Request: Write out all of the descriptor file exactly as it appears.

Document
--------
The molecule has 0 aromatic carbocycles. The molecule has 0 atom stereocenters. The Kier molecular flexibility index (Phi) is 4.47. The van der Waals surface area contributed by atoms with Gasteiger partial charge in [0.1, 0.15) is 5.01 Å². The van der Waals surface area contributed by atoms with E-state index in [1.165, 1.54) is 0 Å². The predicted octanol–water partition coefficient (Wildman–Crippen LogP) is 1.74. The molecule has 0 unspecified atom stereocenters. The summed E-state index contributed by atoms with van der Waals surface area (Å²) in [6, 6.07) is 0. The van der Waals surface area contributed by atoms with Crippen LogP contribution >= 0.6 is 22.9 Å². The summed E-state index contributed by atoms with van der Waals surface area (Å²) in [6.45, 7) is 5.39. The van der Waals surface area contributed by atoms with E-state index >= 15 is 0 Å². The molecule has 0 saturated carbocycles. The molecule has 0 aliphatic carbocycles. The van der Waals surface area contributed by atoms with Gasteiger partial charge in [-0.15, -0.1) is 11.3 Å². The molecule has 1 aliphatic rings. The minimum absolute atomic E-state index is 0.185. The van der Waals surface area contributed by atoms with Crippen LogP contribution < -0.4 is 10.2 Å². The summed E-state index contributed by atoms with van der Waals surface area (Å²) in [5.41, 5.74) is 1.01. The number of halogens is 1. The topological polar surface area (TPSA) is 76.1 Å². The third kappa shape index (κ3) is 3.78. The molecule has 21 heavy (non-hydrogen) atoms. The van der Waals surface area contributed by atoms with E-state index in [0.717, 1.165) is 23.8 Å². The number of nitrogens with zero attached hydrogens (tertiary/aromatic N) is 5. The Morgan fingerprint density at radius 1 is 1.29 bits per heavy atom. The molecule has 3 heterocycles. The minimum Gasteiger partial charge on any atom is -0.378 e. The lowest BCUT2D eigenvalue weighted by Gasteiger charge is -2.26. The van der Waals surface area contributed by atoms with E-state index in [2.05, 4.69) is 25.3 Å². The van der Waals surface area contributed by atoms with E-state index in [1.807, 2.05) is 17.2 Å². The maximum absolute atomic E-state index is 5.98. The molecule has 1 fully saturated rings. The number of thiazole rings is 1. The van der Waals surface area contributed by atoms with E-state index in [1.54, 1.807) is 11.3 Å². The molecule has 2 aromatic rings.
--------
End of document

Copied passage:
The molecule has 0 aromatic carbocycles. The molecule has 0 atom stereocenters. The Kier molecular flexibility index (Phi) is 4.47. The van der Waals surface area contributed by atoms with Gasteiger partial charge in [0.1, 0.15) is 5.01 Å². The van der Waals surface area contributed by atoms with E-state index in [1.165, 1.54) is 0 Å². The predicted octanol–water partition coefficient (Wildman–Crippen LogP) is 1.74. The molecule has 0 unspecified atom stereocenters. The summed E-state index contributed by atoms with van der Waals surface area (Å²) in [6, 6.07) is 0. The van der Waals surface area contributed by atoms with Crippen LogP contribution >= 0.6 is 22.9 Å². The summed E-state index contributed by atoms with van der Waals surface area (Å²) in [6.45, 7) is 5.39. The van der Waals surface area contributed by atoms with E-state index >= 15 is 0 Å². The molecule has 0 saturated carbocycles. The molecule has 0 aliphatic carbocycles. The van der Waals surface area contributed by atoms with Gasteiger partial charge in [-0.15, -0.1) is 11.3 Å². The molecule has 1 aliphatic rings. The minimum absolute atomic E-state index is 0.185. The van der Waals surface area contributed by atoms with Crippen LogP contribution < -0.4 is 10.2 Å². The summed E-state index contributed by atoms with van der Waals surface area (Å²) in [5.41, 5.74) is 1.01. The number of halogens is 1. The topological polar surface area (TPSA) is 76.1 Å². The third kappa shape index (κ3) is 3.78. The molecule has 21 heavy (non-hydrogen) atoms. The van der Waals surface area contributed by atoms with E-state index in [0.717, 1.165) is 23.8 Å². The number of nitrogens with zero attached hydrogens (tertiary/aromatic N) is 5. The Morgan fingerprint density at radius 1 is 1.29 bits per heavy atom. The molecule has 3 heterocycles. The minimum Gasteiger partial charge on any atom is -0.378 e. The lowest BCUT2D eigenvalue weighted by Gasteiger charge is -2.26. The van der Waals surface area contributed by atoms with E-state index in [2.05, 4.69) is 25.3 Å². The van der Waals surface area contributed by atoms with E-state index in [1.807, 2.05) is 17.2 Å². The maximum absolute atomic E-state index is 5.98. The molecule has 1 fully saturated rings. The number of thiazole rings is 1. The van der Waals surface area contributed by atoms with E-state index in [1.54, 1.807) is 11.3 Å². The molecule has 2 aromatic rings.